Misperceptions and inadequate pain management in cancer patients

DICP. 1991 Nov;25(11):1225-30. doi: 10.1177/106002809102501112.


This article examines misperceptions and barriers to adequate pain relief in cancer patients. Healthcare professionals have gaps in their knowledge of opioid drugs as well as misconceptions concerning tolerance, physical dependence, and addiction that often lead to the underprescribing of these agents. The pervasiveness of the "say no to drugs" message in our society and the fear of addiction on the part of patients and their families creates yet another barrier to the legitimate use of opioids to treat cancer pain. Legal and regulatory documents filled with arbitrary and ill-defined labels meant to promote the legitimate use of these drugs and curtail their misuse may instead intimidate healthcare professionals and negatively influence prescribing habits. Increased educational efforts for pharmacists and other healthcare professionals as well as the development of clinical role models and state cancer pain initiatives are cited as means to break down these barriers in order to achieve adequate pain relief for all cancer patients.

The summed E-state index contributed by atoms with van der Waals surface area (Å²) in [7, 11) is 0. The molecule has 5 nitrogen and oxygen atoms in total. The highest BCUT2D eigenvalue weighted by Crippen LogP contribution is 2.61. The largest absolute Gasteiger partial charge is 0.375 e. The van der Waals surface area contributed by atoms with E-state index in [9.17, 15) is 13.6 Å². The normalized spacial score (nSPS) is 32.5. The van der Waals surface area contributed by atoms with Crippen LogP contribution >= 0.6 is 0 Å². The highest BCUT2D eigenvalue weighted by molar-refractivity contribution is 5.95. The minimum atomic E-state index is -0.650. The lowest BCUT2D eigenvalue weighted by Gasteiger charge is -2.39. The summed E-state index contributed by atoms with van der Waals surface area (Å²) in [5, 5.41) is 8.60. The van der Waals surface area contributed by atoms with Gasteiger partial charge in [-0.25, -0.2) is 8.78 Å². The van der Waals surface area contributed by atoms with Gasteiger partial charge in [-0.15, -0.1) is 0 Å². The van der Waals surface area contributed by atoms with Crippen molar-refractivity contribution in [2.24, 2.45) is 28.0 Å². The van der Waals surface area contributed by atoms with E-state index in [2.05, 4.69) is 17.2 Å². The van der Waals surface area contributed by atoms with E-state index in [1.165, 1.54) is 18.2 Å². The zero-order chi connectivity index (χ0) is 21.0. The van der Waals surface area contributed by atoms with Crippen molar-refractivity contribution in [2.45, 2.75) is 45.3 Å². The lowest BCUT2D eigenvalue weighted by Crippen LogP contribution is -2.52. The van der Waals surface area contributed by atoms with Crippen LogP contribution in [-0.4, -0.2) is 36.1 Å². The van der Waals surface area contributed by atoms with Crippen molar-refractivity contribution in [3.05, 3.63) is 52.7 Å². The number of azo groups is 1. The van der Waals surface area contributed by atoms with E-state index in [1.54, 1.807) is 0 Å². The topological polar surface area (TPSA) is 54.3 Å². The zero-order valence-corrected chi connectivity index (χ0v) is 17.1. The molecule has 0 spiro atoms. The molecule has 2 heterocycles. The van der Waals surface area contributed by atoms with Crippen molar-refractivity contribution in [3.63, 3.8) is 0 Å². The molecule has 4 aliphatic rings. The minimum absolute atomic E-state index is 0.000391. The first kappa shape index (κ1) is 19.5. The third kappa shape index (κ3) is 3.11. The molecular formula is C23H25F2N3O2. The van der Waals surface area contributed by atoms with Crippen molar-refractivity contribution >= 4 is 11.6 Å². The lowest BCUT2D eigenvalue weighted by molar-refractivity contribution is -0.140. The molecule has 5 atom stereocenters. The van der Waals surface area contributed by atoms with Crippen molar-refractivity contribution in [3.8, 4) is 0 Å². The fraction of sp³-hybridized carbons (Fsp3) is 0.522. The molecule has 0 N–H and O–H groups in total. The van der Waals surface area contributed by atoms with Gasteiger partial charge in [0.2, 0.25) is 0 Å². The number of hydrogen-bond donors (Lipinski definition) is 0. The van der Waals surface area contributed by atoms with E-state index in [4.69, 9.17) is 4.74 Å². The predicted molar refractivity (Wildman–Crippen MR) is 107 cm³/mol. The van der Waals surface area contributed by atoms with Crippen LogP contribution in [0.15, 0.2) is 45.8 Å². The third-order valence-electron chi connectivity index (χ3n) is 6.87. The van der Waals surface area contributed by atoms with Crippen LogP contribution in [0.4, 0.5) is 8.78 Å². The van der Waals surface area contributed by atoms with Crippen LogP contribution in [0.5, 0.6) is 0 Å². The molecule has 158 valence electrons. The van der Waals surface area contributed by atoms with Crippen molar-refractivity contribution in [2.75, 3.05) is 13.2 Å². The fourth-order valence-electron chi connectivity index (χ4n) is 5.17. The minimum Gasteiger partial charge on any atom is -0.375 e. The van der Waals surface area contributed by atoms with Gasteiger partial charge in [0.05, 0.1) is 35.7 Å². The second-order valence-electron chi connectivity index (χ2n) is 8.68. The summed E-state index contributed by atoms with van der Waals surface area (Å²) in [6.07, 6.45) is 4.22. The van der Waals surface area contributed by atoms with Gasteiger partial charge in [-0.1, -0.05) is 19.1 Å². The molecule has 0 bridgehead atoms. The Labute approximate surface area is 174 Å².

Publication types

  • Case Reports
  • Review

MeSH terms

  • Analgesics / adverse effects
  • Analgesics / therapeutic use
  • Attitude of Health Personnel
  • Drug Tolerance
  • Humans
  • Narcotics / adverse effects
  • Narcotics / therapeutic use
  • Neoplasms / drug therapy*
  • Neoplasms / physiopathology
  • Pain, Intractable / drug therapy*
  • Palliative Care / standards*
  • Pharmacists
  • Substance-Related Disorders


  • Analgesics
  • Narcotics